Wednesday, October 24, 2012

Thirteen Reasons WhyThirteen Reasons Why by Jay Asher
My rating: 4 of 5 stars

People don't understand that everything is connected. Everything we do, everything we say, no matter how insignificant or flippant, it can effect someone to the point that their life is altered.

In Jay Asher's novel "13 Reasons Why," Clay Jensen receives a box of tapes recorded by his crush, Hannah Baker, who had recently killed herself. On the tapes, she recounts exactly what happened leading up to her suicide, and pin pointing certain people and events that caused her to think that her life wasn't worth living anymore.

Her design for the tapes was that they were supposed to go, in order, to the people mentioned on the tapes. Everyone who got them had a hand in her decision. Clay, a decent enough chap, had no idea why he would be included on the list. He could have loved Hannah. He certainly had a crush, and they shared a nice kiss. Why would he be included on the list? That's for the reader to find out, because I'm not going to tell what happens.

That being said, I read this book extremely quickly. I was dying to find out what happened. How was Clay involved? Was it all a ruse? Was Hannah really dead? She seemed like such a lively, lovely person that you'd never imagine what kind of inner turmoil was happening. She wasn't a sharer. She was more of a "this is my life, and it's as good as it's gonna get"-type girl, I felt.

The people that she mentioned on the tapes probably had no idea the impact that their actions could have. She'd been labeled a tramp, among other things, because she'd accidentally, or inadvertently insulted someone. Rumors hurt. Maybe if she hadn't been bombarded with the rumors by so many people, she would have moved past it. Maybe there was something bigger at work. Whatever the case, Clay had some answered questions, but I had too many unanswered questions for my liking.

Example, I would have loved to have found out how the few people who received the tapes after Clay reacted. Would it have changed them? Would they have realized what they'd done? Sadly, it's difficult to say, but this was definitely a good read.

Written by Rebekah Martin, author of Sugar and Spies

View all my reviews

Saturday, October 6, 2012

One Night at the Opera

So, anyone who knows me knows that I love music. I have since I was a kid, having grown up with a mother who sang to me all the time (and not necessarily silly "kiddy" songs, either. When I'm 64 was a very prominent song, as was You're Sixteen by Ringo Starr, though she changed the words)., and a father who played piano and sang. We have a player piano, and TONS of piano rolls.

When you're three years old and the piano plays itself, you can easily imagine that the world will always be magic.
When I got to high school, I actually started singing opera music with choir, and for two years, my choir got to sing with several other area schools, the Omaha Symphony, and Opera Omaha. Those two performances were the highlight of my high school music experience.

In college, when I started voice lessons, I was told that  I might have a future in opera by my voice teacher, the late Harry Morrison (Happy Birthday, Harry!), and I honestly believed that after five years of college, studying to be a writer, I could continue to go back to school at Mizzou to be a singer. I was one math class shy of being admitted (lame!).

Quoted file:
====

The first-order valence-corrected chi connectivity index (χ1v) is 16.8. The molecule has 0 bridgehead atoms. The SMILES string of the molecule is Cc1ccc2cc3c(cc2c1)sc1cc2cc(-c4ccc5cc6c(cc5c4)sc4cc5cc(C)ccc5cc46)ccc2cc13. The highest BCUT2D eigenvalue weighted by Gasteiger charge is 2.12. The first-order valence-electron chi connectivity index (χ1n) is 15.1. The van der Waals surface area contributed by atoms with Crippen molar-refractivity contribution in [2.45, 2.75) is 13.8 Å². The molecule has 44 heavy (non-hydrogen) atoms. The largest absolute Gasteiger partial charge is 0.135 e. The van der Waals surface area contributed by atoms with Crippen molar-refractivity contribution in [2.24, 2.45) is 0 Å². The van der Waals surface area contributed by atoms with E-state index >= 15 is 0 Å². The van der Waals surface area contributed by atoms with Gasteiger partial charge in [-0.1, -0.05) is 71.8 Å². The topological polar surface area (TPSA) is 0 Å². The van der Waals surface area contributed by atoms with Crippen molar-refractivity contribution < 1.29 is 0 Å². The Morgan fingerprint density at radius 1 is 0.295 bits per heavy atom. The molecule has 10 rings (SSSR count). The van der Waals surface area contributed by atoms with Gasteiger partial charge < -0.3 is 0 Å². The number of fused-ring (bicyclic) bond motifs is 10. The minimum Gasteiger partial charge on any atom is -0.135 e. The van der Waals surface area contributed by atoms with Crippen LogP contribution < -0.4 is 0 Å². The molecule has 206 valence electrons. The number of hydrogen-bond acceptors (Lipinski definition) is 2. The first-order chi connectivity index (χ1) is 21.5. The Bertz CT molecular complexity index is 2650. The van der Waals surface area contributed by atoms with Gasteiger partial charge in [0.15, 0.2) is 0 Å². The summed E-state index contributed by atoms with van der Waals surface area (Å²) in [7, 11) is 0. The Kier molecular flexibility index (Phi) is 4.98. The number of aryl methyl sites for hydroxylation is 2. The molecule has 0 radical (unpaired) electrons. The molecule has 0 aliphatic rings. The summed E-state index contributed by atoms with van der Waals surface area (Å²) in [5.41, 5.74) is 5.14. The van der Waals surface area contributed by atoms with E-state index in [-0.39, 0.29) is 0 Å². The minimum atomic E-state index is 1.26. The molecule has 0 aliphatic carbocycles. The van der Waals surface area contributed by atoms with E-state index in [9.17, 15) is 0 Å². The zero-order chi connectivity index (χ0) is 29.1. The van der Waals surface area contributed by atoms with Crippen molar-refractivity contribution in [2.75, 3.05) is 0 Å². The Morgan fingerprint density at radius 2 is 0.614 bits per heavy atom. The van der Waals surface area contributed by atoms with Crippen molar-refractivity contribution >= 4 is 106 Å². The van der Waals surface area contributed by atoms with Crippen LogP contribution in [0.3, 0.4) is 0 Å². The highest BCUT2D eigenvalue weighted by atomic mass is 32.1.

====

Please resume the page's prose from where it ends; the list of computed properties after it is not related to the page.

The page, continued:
My voice is a bit more musical theater now, but that's okay. I still really enjoy opera. I've been seeing at least one show a season at Opera Omaha since I came back from Columbia. After I'd been home about two months, my best friend, Sam, got us tickets to a Broadway review (two rows from the front), the following fall, I went to Opera for the Cure with my mom (a four year breast cancer survivor!) and my aunt, the next year, my aunt and I went to Madama Butterfly, which also featured my former voice teacher, Shelby VanNordstrand (she was also in the Broadway Review, but I didn't know her yet). Last night, my aunt and I went to see La Traviata

Pretty decent seats, if I do say so, myself.
This production starred Inna Dukach as doomed heroine, Violetta Valery. Her voice reminded me of Anna Netrebko's Violetta in her performance of La Traviata. Very beautiful.

Joshua Kohl played her lover, Alfredo, and he honestly reminded me of Rupert Friend in The Young Victoria. He has a beautiful voice, but his performance was almost spot on with the meekness that Friend had when he first met Victoria.

The rest of the performance was wonderful. It was a fun party in Act 1, what looked like a nice life end for the ill Violetta in Act 2.1, another party, not as much fun in Act 2.2, and a freaky, trippy death in Act 3 (What do you expect from an opera? A happy ending? ~Bugs Bunny).

It was a lovely evening, and I'm glad I have someone to go to shows with. My aunt and I have a tentative date to see The Magic Flute in February! It will be my third time seeing it, and I don't think any performance can top the Santa Fe Opera performance back in 2010 (There was heat lightning in the distance and they have a quasi-outdoor theater while the Queen of the Night sang her Aria. Pretty epic).

The Lobby of the Santa Fe Opera House
It was nice to get away and spend an evening in the theater. And it was really packed. It always surprises me how many people go to the opera, since there are so many cliches about it. And I always feel I have to drag people with me. The first time I saw The Magic Flute at Mizzou, I went by myself.

I don't think people understand how taxing opera music is on the performers. It's exhausting, even when done right.